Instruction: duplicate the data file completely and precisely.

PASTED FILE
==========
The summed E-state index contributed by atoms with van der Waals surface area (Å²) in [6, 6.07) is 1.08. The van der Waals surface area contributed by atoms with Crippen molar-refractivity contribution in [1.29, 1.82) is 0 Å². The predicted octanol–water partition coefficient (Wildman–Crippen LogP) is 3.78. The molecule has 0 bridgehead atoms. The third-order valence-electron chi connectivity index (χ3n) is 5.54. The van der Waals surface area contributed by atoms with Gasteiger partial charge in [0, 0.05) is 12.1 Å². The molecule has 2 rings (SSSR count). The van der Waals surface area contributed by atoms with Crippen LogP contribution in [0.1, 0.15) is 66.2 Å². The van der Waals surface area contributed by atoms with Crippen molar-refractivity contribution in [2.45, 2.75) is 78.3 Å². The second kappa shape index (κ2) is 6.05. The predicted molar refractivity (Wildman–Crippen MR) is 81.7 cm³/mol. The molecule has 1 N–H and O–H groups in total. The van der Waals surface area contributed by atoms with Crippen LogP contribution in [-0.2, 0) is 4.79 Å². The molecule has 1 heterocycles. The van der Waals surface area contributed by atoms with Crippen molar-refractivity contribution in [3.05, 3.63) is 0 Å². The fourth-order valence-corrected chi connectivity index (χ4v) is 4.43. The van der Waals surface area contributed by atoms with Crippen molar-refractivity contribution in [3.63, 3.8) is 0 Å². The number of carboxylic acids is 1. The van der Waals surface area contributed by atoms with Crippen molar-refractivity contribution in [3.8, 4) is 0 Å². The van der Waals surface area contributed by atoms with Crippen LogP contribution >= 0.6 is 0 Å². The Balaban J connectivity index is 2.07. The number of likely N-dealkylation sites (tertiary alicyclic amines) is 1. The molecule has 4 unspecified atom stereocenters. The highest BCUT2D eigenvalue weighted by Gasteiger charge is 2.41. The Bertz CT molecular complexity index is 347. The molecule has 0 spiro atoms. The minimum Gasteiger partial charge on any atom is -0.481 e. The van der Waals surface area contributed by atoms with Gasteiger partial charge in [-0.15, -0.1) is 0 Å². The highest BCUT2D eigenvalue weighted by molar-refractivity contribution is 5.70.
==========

The summed E-state index contributed by atoms with van der Waals surface area (Å²) in [6, 6.07) is 1.08. The van der Waals surface area contributed by atoms with Crippen molar-refractivity contribution in [1.29, 1.82) is 0 Å². The predicted octanol–water partition coefficient (Wildman–Crippen LogP) is 3.78. The molecule has 0 bridgehead atoms. The third-order valence-electron chi connectivity index (χ3n) is 5.54. The van der Waals surface area contributed by atoms with Gasteiger partial charge in [0, 0.05) is 12.1 Å². The molecule has 2 rings (SSSR count). The van der Waals surface area contributed by atoms with Crippen LogP contribution in [0.1, 0.15) is 66.2 Å². The van der Waals surface area contributed by atoms with Crippen molar-refractivity contribution in [2.45, 2.75) is 78.3 Å². The second kappa shape index (κ2) is 6.05. The predicted molar refractivity (Wildman–Crippen MR) is 81.7 cm³/mol. The molecule has 1 N–H and O–H groups in total. The van der Waals surface area contributed by atoms with Crippen LogP contribution in [-0.2, 0) is 4.79 Å². The molecule has 1 heterocycles. The van der Waals surface area contributed by atoms with Crippen molar-refractivity contribution in [3.05, 3.63) is 0 Å². The fourth-order valence-corrected chi connectivity index (χ4v) is 4.43. The van der Waals surface area contributed by atoms with Crippen molar-refractivity contribution in [3.63, 3.8) is 0 Å². The number of carboxylic acids is 1. The van der Waals surface area contributed by atoms with Crippen molar-refractivity contribution in [3.8, 4) is 0 Å². The van der Waals surface area contributed by atoms with Crippen LogP contribution >= 0.6 is 0 Å². The Balaban J connectivity index is 2.07. The number of likely N-dealkylation sites (tertiary alicyclic amines) is 1. The molecule has 4 unspecified atom stereocenters. The highest BCUT2D eigenvalue weighted by Gasteiger charge is 2.41. The Bertz CT molecular complexity index is 347. The molecule has 0 spiro atoms. The minimum Gasteiger partial charge on any atom is -0.481 e. The van der Waals surface area contributed by atoms with Gasteiger partial charge in [-0.15, -0.1) is 0 Å². The highest BCUT2D eigenvalue weighted by molar-refractivity contribution is 5.70.